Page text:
Business executives in the UK are more anxious about big decisions at work than critical decisions at home that impact their family, according to a new study conducted by Oracle NetSuite.
The new study, Unlocking Growth, which provides insights from more than 1,000 business executives in the UK, France, Germany, UAE, Benelux and the Nordics, found that 92 percent are overwhelmed by data when making decisions. A third of UK executives are putting risk mitigation ahead of potential success to avoid impacting their career, and 23 percent rely on gut feel and intuition to make critical decisions.
“There’s a lot of talk about a changing economic, technological and political backdrop, but when you step back, organisations in the UK have an increasing number of growth opportunities if they can focus their time and resources in the right places,” said Nicky Tozer, VP EMEA, Oracle NetSuite.
“To achieve that focus, organisations need to address the decision-making and planning challenges identified in this study so they can use data to adapt to change faster than their competition and unlock new growth opportunities.”
A Culture of decision-making pressure
Executives across countries and industries are under immense pressure when making critical business decisions and as a result many are putting risk mitigation ahead of potential success.
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- Most UK executives (78 percent) said they experience more pressure when making a big decision at work than in their personal life.
- Fears about negatively impacting revenue (42 percent), damaging personal reputation (24 percent), losing their job (16 percent), and adversely impacting co-workers (12 percent) are the top four areas UK executives are concerned about.
- Risk aversion is even higher amongst organisations that define themselves as high-performers – 62 percent admit they actively pursue risk-averse decisions, even in the knowledge their choice may not be as successful.
An unhealthy relationship with data
Information overload, time pressure and a lack of trust in senior management is strangling the decision-making process and leading executives to default to ‘gut feel’ to inform their decision-making strategy.
- Almost all (92 percent) of UK executives are overwhelmed by data during the decision-making process. Executives in France (99 percent) reported the biggest issues with data.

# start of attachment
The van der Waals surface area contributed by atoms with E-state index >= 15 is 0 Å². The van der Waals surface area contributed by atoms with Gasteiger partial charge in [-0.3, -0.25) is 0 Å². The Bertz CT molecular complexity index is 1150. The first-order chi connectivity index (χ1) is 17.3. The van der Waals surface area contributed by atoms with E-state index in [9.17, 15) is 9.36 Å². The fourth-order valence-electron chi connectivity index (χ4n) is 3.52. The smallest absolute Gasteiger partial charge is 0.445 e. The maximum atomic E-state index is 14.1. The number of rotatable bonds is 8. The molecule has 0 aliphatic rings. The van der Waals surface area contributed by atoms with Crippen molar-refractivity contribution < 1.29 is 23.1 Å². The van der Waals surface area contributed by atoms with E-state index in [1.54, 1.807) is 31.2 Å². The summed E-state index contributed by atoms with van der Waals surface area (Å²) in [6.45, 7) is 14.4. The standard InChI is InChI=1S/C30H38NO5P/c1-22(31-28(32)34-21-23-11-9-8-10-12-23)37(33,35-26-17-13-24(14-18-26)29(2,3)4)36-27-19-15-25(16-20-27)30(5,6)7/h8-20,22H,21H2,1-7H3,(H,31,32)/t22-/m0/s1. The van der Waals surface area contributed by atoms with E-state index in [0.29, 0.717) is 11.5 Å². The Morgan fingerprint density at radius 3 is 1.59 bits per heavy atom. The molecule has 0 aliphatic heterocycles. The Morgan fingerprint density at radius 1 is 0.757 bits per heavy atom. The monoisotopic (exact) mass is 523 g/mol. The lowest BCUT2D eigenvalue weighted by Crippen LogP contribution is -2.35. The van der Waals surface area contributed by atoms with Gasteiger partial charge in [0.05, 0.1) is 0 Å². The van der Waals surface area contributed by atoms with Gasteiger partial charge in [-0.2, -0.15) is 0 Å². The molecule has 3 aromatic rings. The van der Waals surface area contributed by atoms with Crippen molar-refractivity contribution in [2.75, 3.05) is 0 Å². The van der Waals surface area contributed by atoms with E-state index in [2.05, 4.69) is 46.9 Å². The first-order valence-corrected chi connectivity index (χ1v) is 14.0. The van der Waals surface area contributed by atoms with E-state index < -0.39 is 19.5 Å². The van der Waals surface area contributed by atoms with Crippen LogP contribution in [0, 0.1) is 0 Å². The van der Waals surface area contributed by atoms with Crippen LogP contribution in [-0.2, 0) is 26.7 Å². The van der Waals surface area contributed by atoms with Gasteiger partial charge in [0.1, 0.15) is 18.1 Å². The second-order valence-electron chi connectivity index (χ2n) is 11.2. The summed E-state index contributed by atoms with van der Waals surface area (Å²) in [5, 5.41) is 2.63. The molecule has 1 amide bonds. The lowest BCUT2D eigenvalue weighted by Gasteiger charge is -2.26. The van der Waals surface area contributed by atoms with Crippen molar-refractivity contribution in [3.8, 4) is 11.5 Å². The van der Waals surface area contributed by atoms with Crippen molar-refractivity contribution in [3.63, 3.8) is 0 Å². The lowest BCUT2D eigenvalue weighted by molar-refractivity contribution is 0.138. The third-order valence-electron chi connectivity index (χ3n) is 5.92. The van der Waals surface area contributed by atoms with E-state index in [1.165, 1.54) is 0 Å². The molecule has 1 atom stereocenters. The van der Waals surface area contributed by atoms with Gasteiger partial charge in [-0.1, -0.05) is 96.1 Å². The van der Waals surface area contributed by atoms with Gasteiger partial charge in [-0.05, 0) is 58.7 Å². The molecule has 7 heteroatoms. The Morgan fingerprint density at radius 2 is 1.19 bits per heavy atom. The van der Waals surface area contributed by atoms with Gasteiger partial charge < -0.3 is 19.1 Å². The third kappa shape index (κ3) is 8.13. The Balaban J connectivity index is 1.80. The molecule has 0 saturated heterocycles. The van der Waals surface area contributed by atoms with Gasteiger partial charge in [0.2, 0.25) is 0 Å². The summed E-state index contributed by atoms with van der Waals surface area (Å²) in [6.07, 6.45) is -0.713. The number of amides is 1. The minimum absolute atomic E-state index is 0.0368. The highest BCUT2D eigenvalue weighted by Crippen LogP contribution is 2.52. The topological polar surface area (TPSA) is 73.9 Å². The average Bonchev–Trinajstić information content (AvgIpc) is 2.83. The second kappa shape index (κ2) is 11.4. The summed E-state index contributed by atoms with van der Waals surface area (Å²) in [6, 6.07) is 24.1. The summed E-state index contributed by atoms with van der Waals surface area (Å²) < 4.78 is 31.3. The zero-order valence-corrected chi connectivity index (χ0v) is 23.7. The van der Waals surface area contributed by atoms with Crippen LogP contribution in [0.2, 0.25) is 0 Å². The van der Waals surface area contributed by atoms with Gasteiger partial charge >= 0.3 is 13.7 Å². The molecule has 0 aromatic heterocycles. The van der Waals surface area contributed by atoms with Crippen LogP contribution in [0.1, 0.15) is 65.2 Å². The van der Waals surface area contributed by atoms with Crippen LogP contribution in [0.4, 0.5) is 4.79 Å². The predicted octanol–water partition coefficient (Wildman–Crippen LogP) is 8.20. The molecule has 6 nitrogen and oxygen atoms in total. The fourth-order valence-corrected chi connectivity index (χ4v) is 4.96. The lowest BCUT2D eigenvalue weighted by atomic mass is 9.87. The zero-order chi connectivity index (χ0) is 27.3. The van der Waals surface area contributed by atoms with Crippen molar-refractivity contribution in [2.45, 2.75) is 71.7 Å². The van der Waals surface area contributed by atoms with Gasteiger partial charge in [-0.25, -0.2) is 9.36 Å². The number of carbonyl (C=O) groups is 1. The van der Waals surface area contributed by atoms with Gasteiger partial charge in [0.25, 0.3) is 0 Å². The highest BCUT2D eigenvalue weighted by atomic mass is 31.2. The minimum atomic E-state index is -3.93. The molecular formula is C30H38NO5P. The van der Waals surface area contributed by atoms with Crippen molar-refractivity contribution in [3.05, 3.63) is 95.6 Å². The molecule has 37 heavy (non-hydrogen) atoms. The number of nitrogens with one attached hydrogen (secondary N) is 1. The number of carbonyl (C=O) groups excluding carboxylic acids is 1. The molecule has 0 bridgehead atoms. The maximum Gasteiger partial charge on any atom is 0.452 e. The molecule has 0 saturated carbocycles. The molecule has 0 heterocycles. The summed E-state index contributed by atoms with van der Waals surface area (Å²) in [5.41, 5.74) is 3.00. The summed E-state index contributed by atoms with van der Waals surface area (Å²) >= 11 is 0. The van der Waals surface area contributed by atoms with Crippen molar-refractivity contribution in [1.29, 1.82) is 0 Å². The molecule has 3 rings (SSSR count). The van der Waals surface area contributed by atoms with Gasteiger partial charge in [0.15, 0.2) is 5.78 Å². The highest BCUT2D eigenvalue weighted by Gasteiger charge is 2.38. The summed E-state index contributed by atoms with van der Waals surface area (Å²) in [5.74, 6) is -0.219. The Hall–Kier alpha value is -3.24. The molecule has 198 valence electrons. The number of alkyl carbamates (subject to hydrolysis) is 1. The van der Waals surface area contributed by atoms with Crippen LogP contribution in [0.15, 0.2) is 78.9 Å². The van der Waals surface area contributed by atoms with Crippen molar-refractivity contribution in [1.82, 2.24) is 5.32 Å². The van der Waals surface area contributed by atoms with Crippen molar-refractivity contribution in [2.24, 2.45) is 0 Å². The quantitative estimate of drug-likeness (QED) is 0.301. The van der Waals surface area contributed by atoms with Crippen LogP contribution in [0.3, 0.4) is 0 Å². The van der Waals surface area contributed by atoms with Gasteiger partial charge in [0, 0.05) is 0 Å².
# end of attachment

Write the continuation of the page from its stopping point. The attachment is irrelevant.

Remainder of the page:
- Time pressure and more complex processes are also making decision-making harder. 27 percent of executives have had less time to focus on critical decisions in the last year and 23 percent note more people have become involved in the process, an issue that was particularly prevalent in the UAE (51 percent).
- Only 21 percent – falling to 12 percent in the Nordics – of UK business executives noted they trust senior management when seeking decision-making guidance. Colleagues (37 percent) and industry peers (22 percent) were the most trusted.
- A third of UK executives (33 percent) expect to turn to a robot as a source of support when making critical decisions in the next year – the lowest surveyed. Executives in France (51 percent) were the most likely.
- UK organisations (73 percent) were most likely to acknowledge they are not making highly data-driven decisions, instead only partially considering data or defaulting to “gut feel”, compared to 60 percent in Germany.
A positive outlook for growth and message to senior management
Executives across countries and industries expect their organisations to grow, but highlighted the need to rethink the planning process to ensure data can be used to adjust business plans and that everyone is working towards a clear plan for success.
- 56 percent of executives expect their business to grow in the next two years. Executives from the UK were the most positive (63 percent) followed by the United Arab Emirates (57 percent), Germany (56 percent), Nordics (54 percent), Benelux (50 percent) and France (49 percent).
- Retail industry executives (33 percent) were the most confident that their organisations will exceed growth targets followed by manufacturing (27 percent), distribution (22 percent), and software and technology (29 percent). Executives in professional services (16 percent) and nonprofit organisations (11 percent) had the least confidence.
- Almost three quarters (73 percent) of executives say their organisation is good at capitalising on new opportunities, but there are serious concerns about the planning process. Only 34 percent say they are proficient at adjusting business plans based on data analysis and a quarter (25 percent) do not think senior management provides a clear plan for success.